1. Explosion-Proof: Refrigerators are devices that have all sources of ignition sealed both inside and outside the device.  These type of devices are required in spaces where a large amount of work with flammable solvents or other materials exist that could be ignited. Explosion-proof refrigerators feature enclosed motors and are labeled with an FM®(Factory Mutual) or UL® (Underwriters Laboratory) explosion-proof label.  Such refrigerators must also meet the requirements for Class 1, Division 1 Electrical Safety Code (NFPA 45 and 70) and require direct wiring to the power source via a metal conduit.


All types of refrigerators/freezers should be frost-free to prevent water drainage or damage. The refrigerator/freezer must meet all applicable codes (i.e., National Electric Code- C11; NFPA 45, 56C, and70; and, OSHA 29 CFR 1910.30).


Results of improper storage of flammable liquids.

Fires and explosions have occurred when flammable vapors built up within a standard refrigerator, freezer or cold room. Vapors from materials inside the unit ignited by the unit’s unprotected mechanical or electric components caused explosion. Severe damage occurred that resulted in down time, injury, media attention, and regulatory investigation


Figure 1. Three incidents from the University of Vermont, University of Virginia and Michigan State University are shown below. The explosions were both due to storing flammables in conventional refrigerators.

Picture of Exploded Refrigerators

The following excerpts below demonstrate that It didn’t take a lot of vapors to ignite and create an explosion.

Michigan State University:

A container of flammable liquid stored in a household refrigerator found an ignition source inside of the unit. The refrigerator door was blown across the room, windows broken, and the contents of the fridge scattered  

 University of Vermont:

Isopentane (2-methylbutane), 100 mL, was placed in an unsealed container in a typical household refrigerator. A spark caused an explosion of the flammable vapor. The force was large enough to blow off the door to the refrigerator and break the windows more than 20 feet away.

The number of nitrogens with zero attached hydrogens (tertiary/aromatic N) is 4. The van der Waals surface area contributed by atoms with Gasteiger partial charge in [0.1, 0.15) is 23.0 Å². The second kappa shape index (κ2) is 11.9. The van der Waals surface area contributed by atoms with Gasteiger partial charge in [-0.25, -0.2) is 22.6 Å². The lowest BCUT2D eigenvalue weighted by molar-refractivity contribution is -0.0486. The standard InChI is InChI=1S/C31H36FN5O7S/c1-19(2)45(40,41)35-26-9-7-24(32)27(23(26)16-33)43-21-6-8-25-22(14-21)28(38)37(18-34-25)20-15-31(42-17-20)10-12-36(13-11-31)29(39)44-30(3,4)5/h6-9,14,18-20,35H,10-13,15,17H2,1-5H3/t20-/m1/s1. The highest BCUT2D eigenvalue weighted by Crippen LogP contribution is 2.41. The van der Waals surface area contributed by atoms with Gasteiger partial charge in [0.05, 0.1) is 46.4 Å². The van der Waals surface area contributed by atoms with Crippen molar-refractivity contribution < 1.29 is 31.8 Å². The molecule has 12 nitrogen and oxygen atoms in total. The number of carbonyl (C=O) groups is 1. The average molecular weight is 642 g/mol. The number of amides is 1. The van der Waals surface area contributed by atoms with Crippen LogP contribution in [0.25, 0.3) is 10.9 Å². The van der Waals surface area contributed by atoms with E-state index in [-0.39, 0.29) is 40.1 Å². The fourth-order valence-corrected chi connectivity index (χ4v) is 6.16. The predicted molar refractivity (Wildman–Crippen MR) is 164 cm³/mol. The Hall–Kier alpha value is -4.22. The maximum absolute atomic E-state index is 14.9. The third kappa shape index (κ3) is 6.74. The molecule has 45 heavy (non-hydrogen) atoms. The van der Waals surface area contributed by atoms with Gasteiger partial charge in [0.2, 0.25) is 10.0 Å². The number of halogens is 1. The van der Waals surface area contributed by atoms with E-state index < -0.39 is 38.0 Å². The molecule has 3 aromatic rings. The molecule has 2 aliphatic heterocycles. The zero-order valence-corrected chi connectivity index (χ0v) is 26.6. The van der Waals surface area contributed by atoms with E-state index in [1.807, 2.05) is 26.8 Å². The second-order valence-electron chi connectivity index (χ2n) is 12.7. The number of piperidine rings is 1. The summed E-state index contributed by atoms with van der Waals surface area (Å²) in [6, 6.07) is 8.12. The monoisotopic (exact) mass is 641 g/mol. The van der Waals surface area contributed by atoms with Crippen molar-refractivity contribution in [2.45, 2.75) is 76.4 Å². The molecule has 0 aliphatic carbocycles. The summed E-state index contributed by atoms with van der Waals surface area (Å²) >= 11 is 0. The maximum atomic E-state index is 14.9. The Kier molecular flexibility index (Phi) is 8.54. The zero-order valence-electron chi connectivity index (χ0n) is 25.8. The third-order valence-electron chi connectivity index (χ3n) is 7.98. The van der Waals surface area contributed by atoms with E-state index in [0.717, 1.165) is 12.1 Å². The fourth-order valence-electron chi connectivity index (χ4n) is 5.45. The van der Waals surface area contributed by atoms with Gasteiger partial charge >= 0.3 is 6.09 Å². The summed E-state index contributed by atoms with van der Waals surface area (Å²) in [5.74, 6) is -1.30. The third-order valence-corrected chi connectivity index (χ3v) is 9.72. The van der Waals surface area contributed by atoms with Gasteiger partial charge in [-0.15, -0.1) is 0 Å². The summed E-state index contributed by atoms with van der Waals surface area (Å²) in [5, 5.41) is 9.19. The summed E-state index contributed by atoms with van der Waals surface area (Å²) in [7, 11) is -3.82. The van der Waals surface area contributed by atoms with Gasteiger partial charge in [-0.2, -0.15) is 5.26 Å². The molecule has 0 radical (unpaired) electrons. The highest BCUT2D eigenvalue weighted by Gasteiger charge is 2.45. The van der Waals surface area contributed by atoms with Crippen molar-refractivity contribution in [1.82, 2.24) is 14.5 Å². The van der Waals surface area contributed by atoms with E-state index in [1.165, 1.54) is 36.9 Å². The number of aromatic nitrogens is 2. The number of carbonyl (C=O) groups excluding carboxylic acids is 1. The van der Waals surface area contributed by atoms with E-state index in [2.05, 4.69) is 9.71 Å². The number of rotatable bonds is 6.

University of Virginia:

At the University of Virginia, organic chemistry students were storing samples they prepared in an unlabeled refrigerator that was not explosion proof. When the refrigerator exploded, the doors to the main lab were blown to the other side of the room where they hit an apparatus used to purify solvents.


Proper Signage of Refrigerators/Freezers

Prudent Practices for Research Laboratories, the National Academy of Sciences, and OSHA state that the storage of food and beverages in refrigerators containing chemicals is unlawful.  The potential for contamination of food and subsequent ingestion is unacceptable.  Refrigerator/freezers must have appropriate signage. Examples of such signage include:


  1. Domestic Refrigerator/Freezer Signage used in the laboratory:

          "No Food and Drink" / "Flammable Materials Prohibited”

  1. Spark Free Refrigerator/Freezer Signage:

          "Flammable Materials Permitted" / "No Food or Drink"

  1.  Explosion-Proof Refrigerator/Freezer Signage:
    "No food or Drink" / "Approved for Use in Hazardous Locations" / "Flammable materials Permitted"
  2. Examples of manufactures labels for conventional, flammable storage and explosion proof refrigerators:
    Types of Refrigerators
  3. American Chemical Society, Division of Organic Chemistry:

    Common Organic Solvents:





If there are any laboratory refrigerator health and safety concerns or questions, please contact EHS at 368-2907.